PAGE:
I wonder if there's more of a market for this than we tend to think, but folks just aren't marketing it right.
    • CommentAuthorjesseipel
    • CommentTimeApr 3rd 2008
     (1609.58)
    I've had a subscription to Asimov's for the last 6 or so years, though I rarely get around to reading it. I wouldn't cancel it, regardless, because it's the only magazine I get and I like having piles upon piles of short stories waiting to be read whenever I get the chance (and the motivation).

    I've been trying to get issues of Steampunk Magazine from a physical store near me (Red Emmas) but whenever I finally get into Baltimore to go there they've sold out. I may have to break down and order them online.
  6.  (1609.59)
    Lucifal - looks like good news for Murky Depths to me... :) And it agrees with what I was saying, MD is a very good read. I'm rather partial to Interzone also though.
  7.  (1609.60)
    SF magazine sales 2006.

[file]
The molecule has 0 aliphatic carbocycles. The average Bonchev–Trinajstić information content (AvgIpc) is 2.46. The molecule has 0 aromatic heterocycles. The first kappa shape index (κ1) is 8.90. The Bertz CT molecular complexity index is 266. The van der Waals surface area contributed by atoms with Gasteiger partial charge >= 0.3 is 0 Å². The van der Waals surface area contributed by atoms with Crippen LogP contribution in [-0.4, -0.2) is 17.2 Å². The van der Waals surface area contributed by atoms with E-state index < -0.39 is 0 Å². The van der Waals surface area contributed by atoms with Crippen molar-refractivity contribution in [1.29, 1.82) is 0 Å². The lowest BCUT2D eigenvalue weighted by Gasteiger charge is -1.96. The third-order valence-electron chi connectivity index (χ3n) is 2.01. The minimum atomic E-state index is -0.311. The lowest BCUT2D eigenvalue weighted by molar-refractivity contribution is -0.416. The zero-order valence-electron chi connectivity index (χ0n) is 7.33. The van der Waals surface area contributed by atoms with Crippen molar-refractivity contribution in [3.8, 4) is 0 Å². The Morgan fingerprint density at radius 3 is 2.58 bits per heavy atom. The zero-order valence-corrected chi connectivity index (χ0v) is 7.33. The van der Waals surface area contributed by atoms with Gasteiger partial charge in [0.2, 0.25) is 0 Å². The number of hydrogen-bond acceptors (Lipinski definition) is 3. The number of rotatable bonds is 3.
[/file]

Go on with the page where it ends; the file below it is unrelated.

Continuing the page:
Some more sf magazine numbers to play with.

    From an article discussing a piece saying magazine sales are trending up:

    Notes: pages on the TIN HOUSE website suggest that its circulation has risen from 10000 to 12000 since 2003. As of 2006, it was stated that The Paris Review’s circulation had risen “from under 5,000 to more than 13,000.” As of 2006, McSWEENEY’S “prints 20,000 copies an issue.” As of end 2006, “GRANTA’s circulation is steady at almost 50,000 worldwide”. GRANTA’s been up and down over the years — seems to me that this is a slight increase over since 2004 or so.

    I’m quite surprised to note that ADBUSTERS has a circulation of 120000.


    Cory Doctorow made a central point: "But hell, how many more years’ worth of 13 percent declines can the magazines hack? "